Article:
Are these leak-proof pants set to eradicate the need for tampons and sanitary towels?
Every day, it’s estimated that 800 million women in the world are on their time of the month.
Despite this, in many parts of the world, women still don’t have proper access to essential feminine hygiene products.
In Uganda, for example, it’s estimated that girls miss 11 per cent of the school year because of their periods – without sanitary products, they are confined to their houses.
But these new leak-proof pants are set to revolutionise the market.
Thinx pants were designed by three women in New York – Miki Agrawal, her twin sister Radha, and friend Antonia Dunbar – and are made by women in Sri Lanka.
The absorbent pants look like normal sexy knickers and come in thong (for light flow days), ‘cheeky’ (for medium flow) and hip hugger (heavy flow) styles.
Most importantly, they are leak-proof when used correctly, thanks to their patented technology. They have four ultra-thin micro-layers which work together to absorb the blood.
They are hygienic and washable, and the hip hugger style can hold up to 2 tampons’ worth of liquid (5 teaspoons worth).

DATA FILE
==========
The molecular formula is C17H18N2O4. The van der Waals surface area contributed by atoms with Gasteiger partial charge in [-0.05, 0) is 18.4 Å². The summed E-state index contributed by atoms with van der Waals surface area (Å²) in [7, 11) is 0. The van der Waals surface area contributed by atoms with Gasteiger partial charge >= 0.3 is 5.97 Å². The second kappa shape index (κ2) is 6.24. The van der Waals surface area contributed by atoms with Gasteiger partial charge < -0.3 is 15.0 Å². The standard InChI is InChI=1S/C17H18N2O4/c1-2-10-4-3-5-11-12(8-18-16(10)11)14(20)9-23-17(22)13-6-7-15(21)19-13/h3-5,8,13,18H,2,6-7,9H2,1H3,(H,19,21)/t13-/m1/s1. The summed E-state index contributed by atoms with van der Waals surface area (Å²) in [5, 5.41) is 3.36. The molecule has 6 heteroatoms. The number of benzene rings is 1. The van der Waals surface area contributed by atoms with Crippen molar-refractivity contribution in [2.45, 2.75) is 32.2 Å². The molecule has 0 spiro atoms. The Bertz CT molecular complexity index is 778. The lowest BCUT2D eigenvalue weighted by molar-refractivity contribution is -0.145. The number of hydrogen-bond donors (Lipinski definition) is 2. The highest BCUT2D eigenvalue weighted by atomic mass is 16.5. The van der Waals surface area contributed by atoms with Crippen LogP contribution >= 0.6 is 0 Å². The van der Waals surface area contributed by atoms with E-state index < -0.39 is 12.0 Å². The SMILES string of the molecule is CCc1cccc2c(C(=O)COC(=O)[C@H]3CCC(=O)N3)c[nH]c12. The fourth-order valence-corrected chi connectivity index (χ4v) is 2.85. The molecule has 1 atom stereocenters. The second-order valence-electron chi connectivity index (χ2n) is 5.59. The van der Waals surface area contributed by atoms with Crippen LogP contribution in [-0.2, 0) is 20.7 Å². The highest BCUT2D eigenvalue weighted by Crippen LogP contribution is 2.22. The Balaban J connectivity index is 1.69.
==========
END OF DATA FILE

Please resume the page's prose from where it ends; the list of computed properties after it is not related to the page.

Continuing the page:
One review on the site says: ‘I have now been wearing my THINX Hiphugger for about 8 hours and no complaints! I can’t even tell I have them on – which is what women want in underwear.’
Thinx CEO Miki Agrawal told Forbes: ‘I want to change the culture around women’s most normal time of month — and not while wearing grandma panties or pads that feel like a diaper.’
Priced between $24 (£15) to $34 (£22), plus delivery, they’re relatively expensive but think of the waste and money they could save over a lifetime.
Thinx have also teamed up with Ugandan nonprofit AFRIpads, and for every pair of pants sold, they’ll donate enough money to the charity for seven sanitary pads, each time allowing one female to attend school while menstruating.
Thinx’s mission statement reads: ‘By reimagining feminine hygiene products to provide support, comfort, confidence, and peace of mind, we aim to eliminate shame, empowering women and girls around the world.’
Which would be pretty damn amazing. Period.